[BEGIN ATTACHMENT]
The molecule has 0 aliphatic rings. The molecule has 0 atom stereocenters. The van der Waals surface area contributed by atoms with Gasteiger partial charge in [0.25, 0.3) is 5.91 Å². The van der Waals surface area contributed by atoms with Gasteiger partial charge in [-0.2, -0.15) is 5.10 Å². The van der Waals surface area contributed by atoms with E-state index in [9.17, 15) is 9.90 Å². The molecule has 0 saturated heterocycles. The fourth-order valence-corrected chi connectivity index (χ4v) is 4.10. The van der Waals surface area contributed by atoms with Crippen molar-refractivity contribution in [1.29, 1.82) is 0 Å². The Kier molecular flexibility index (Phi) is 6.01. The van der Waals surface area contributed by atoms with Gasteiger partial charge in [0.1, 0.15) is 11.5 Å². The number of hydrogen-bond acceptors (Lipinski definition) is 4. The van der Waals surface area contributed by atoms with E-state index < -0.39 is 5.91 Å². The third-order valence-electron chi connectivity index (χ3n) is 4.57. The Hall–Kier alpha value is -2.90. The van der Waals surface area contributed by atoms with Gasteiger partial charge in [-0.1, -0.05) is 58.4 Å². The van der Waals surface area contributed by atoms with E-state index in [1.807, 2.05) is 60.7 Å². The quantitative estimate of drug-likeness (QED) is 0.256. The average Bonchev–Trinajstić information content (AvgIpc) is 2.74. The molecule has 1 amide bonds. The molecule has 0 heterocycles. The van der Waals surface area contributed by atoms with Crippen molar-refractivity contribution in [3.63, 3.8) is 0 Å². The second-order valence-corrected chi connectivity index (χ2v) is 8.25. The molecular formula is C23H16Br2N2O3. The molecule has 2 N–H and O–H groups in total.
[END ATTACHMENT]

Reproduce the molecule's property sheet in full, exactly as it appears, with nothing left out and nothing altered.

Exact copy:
The molecule has 0 aliphatic rings. The molecule has 0 atom stereocenters. The van der Waals surface area contributed by atoms with Gasteiger partial charge in [0.25, 0.3) is 5.91 Å². The van der Waals surface area contributed by atoms with Gasteiger partial charge in [-0.2, -0.15) is 5.10 Å². The van der Waals surface area contributed by atoms with E-state index in [9.17, 15) is 9.90 Å². The molecule has 0 saturated heterocycles. The fourth-order valence-corrected chi connectivity index (χ4v) is 4.10. The van der Waals surface area contributed by atoms with Crippen molar-refractivity contribution in [1.29, 1.82) is 0 Å². The Kier molecular flexibility index (Phi) is 6.01. The van der Waals surface area contributed by atoms with Gasteiger partial charge in [0.1, 0.15) is 11.5 Å². The number of hydrogen-bond acceptors (Lipinski definition) is 4. The van der Waals surface area contributed by atoms with E-state index < -0.39 is 5.91 Å². The third-order valence-electron chi connectivity index (χ3n) is 4.57. The Hall–Kier alpha value is -2.90. The van der Waals surface area contributed by atoms with Gasteiger partial charge in [-0.1, -0.05) is 58.4 Å². The van der Waals surface area contributed by atoms with E-state index in [1.807, 2.05) is 60.7 Å². The quantitative estimate of drug-likeness (QED) is 0.256. The average Bonchev–Trinajstić information content (AvgIpc) is 2.74. The molecule has 1 amide bonds. The molecule has 0 heterocycles. The van der Waals surface area contributed by atoms with Crippen molar-refractivity contribution in [3.63, 3.8) is 0 Å². The second-order valence-corrected chi connectivity index (χ2v) is 8.25. The molecular formula is C23H16Br2N2O3. The molecule has 2 N–H and O–H groups in total.